Hawaii Kilauea Volcano Lava Up-Date
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Dramatic activity is happening at Kilauea, as a massive lava pond has overflowed its banks. On Wednesday, just minutes after the Pu'u 'O'o Crater floor started deflating, lava broke out, at the base of the west flank of the cone.
It happened about 2:20 p.m., today, and within an hour, the crater floor and lava lake collapsed. Now there are two new flows, advancing down slope quickly. The events weren't entirely unexpected, however, since scientists have been keeping an eye on the crater for quite some time. Janet Babb, a scientist at Hawaii Volcanoes National Park says that over the past month, the crater floor has risen quickly. "We felt that that was leading to some kind of change. As the crater floor collapsed, so did the lava lake that was within Puu Oo crater. The lava lake that was within the PuuOo crater is no longer there."
A photo of Pu'u 'O'o taken on July 21 (pictured, right) compared with another snapped on June 23 (pictured, below) illustrates the recent filling the Puka Nui and MLK pit floors on the west end of Pu'u 'O'o. The shoe-print-shaped object surrounded by lava is the perched lake.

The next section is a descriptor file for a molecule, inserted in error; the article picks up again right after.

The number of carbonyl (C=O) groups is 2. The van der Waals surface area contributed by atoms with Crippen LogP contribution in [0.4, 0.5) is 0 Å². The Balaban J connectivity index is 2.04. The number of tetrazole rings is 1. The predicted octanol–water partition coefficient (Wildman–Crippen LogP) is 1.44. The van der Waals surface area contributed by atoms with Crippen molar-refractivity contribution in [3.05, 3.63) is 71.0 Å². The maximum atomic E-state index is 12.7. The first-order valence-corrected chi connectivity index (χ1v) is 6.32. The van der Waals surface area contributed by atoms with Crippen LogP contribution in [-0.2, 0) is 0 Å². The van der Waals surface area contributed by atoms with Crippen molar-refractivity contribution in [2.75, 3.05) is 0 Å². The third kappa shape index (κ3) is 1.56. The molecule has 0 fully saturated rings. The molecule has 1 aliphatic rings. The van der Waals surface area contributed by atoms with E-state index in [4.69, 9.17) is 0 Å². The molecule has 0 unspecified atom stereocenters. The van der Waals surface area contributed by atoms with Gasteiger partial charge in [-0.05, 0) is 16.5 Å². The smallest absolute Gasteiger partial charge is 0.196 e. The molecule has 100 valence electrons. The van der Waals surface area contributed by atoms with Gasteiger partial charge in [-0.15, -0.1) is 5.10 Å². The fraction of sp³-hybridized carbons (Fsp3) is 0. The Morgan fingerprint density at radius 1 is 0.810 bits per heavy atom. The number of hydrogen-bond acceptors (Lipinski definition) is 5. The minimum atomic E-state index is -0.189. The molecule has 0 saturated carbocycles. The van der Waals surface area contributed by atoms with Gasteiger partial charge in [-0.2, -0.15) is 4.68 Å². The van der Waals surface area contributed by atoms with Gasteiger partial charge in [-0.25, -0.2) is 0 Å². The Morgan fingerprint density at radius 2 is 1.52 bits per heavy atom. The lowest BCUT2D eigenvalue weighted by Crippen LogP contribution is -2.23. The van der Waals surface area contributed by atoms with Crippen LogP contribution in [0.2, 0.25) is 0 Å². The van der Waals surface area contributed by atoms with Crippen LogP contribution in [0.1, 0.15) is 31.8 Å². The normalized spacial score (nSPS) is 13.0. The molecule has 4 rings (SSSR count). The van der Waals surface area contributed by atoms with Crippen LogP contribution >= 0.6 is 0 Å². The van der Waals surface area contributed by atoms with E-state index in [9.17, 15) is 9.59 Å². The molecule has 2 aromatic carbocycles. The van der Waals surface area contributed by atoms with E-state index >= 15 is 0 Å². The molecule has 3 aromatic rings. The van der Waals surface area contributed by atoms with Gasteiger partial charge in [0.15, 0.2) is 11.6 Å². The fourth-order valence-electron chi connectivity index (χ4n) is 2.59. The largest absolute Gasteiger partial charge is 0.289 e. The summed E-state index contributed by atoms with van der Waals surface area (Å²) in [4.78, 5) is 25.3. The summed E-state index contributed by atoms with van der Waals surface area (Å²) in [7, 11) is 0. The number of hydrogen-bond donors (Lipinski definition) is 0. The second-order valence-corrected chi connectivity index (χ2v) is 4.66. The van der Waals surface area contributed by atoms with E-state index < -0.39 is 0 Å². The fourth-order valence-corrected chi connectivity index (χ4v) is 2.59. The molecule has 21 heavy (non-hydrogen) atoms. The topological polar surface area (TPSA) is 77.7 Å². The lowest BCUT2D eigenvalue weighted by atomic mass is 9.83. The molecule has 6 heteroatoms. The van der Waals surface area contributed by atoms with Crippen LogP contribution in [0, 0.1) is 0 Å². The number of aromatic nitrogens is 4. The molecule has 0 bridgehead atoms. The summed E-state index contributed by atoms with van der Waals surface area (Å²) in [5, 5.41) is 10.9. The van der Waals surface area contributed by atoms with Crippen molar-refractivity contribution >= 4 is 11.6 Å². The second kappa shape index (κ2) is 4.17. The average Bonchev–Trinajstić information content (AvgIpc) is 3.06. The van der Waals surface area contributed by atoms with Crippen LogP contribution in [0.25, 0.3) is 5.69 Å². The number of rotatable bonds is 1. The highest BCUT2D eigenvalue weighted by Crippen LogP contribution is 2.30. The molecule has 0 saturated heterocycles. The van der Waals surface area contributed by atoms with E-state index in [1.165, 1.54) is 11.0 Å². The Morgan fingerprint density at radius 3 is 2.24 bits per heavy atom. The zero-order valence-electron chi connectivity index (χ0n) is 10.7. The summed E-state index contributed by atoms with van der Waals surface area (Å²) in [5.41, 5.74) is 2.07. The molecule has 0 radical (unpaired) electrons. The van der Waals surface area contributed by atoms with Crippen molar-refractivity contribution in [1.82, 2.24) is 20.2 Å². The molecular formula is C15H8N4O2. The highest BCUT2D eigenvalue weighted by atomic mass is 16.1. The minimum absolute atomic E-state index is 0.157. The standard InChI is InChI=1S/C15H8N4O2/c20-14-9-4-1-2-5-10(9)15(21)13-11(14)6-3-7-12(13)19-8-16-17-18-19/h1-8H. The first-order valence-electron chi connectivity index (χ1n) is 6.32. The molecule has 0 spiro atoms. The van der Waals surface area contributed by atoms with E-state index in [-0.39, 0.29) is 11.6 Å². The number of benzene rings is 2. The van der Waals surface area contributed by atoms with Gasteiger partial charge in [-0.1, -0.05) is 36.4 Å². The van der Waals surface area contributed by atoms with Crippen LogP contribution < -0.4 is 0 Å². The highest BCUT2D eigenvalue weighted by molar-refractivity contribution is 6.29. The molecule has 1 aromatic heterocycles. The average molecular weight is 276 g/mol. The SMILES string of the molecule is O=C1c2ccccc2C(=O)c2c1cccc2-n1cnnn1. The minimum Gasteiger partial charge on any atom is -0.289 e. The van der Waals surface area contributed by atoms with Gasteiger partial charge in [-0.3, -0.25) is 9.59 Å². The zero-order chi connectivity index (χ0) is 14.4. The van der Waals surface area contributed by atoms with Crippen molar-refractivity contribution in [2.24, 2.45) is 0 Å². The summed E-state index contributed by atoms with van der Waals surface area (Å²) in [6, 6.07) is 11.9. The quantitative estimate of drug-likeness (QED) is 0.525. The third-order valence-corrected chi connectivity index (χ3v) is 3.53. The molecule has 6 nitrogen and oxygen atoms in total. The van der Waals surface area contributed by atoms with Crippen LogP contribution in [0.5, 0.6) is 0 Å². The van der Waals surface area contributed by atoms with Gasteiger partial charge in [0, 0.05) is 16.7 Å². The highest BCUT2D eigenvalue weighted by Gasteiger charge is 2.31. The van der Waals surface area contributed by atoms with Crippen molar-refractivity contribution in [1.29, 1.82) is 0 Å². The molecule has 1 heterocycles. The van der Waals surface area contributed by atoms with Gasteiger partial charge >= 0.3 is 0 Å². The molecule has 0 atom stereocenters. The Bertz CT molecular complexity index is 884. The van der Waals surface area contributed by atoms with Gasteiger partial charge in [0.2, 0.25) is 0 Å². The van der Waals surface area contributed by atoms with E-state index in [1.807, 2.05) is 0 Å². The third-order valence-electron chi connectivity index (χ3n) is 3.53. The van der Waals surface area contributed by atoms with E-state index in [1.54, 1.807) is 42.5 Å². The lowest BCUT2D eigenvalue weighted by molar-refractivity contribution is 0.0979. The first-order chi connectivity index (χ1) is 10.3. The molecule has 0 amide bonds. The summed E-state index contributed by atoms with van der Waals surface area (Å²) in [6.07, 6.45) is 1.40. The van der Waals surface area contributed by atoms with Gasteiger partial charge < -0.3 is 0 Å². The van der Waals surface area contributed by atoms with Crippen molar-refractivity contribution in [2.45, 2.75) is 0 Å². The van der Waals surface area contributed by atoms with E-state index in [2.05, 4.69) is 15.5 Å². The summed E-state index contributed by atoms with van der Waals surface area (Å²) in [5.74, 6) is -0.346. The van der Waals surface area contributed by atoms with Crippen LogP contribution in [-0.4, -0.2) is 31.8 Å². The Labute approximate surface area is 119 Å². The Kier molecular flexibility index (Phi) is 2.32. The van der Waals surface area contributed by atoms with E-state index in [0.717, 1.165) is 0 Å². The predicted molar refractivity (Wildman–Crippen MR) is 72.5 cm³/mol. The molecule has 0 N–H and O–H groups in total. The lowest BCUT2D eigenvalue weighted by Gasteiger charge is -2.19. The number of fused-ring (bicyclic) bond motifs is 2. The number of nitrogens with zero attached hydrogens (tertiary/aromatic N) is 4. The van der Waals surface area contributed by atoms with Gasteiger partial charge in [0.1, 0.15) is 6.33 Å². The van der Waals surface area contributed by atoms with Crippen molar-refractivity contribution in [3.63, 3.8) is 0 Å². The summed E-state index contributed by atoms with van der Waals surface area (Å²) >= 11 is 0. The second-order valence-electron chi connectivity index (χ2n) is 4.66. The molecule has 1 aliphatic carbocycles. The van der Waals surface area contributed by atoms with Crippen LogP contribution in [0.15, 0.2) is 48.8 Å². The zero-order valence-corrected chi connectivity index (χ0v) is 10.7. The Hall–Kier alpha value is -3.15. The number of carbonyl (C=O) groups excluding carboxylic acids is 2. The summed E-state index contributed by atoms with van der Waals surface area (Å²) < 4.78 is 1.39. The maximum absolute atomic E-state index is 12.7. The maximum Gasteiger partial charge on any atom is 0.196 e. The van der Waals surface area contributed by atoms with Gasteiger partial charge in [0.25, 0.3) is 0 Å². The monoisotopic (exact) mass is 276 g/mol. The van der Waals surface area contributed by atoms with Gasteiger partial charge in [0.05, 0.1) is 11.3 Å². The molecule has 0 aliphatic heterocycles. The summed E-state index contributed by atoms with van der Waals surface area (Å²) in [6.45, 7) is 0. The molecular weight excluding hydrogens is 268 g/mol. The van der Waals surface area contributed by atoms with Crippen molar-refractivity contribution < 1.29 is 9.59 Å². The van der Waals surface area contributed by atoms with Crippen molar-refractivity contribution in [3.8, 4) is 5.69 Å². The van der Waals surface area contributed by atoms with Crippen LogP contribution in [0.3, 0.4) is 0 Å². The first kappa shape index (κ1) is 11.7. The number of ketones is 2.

Lava drained from Pu'u 'O'o on March 5, when the crater’s floor deflated and collapsed during the Kamoamoa fissure eruption. On March 26, shortly after the eruption paused, lava abruptly returned to the crater’s floor. As scientists tracked the refilling, they noted the development of the perched lava lake, which has resembled an above-ground swimming pool. In early June, the perched lake’s levee climbed to a height of about 33 feet above the crater floor. At that time, the floor was about 170 feet below the crater rim. Subsequent lava lake overflows have pushed the full crater floor closer to the rim.
Last week, the observatory released a time-lapse video illustrating the uplift of the lava lake and crater floor in Puu Oo, spanning July 9 to July 18. During the filming, frequent small spattering of lava flowed over the rim. Also, a small collapse of the steep levee wall resulted in a short-lived breach of lava out of the lake on July 15, according to an observatory report. Scientists maintain that the uplift of the perched lava lake is is probably due to a shallow injection of magma beneath the crater floor.
Daily updates on Kilauea volcano activity are available at the Hawaiian Volcano Observatory website. Hawai‘i Volcanoes National Park has closed the Chain of Craters Road until further notice, but sections of Crater Rim Drive remain open. For more information about access and road closures, Park visitors should call 808-985-6011 or email firstname.lastname@example.org.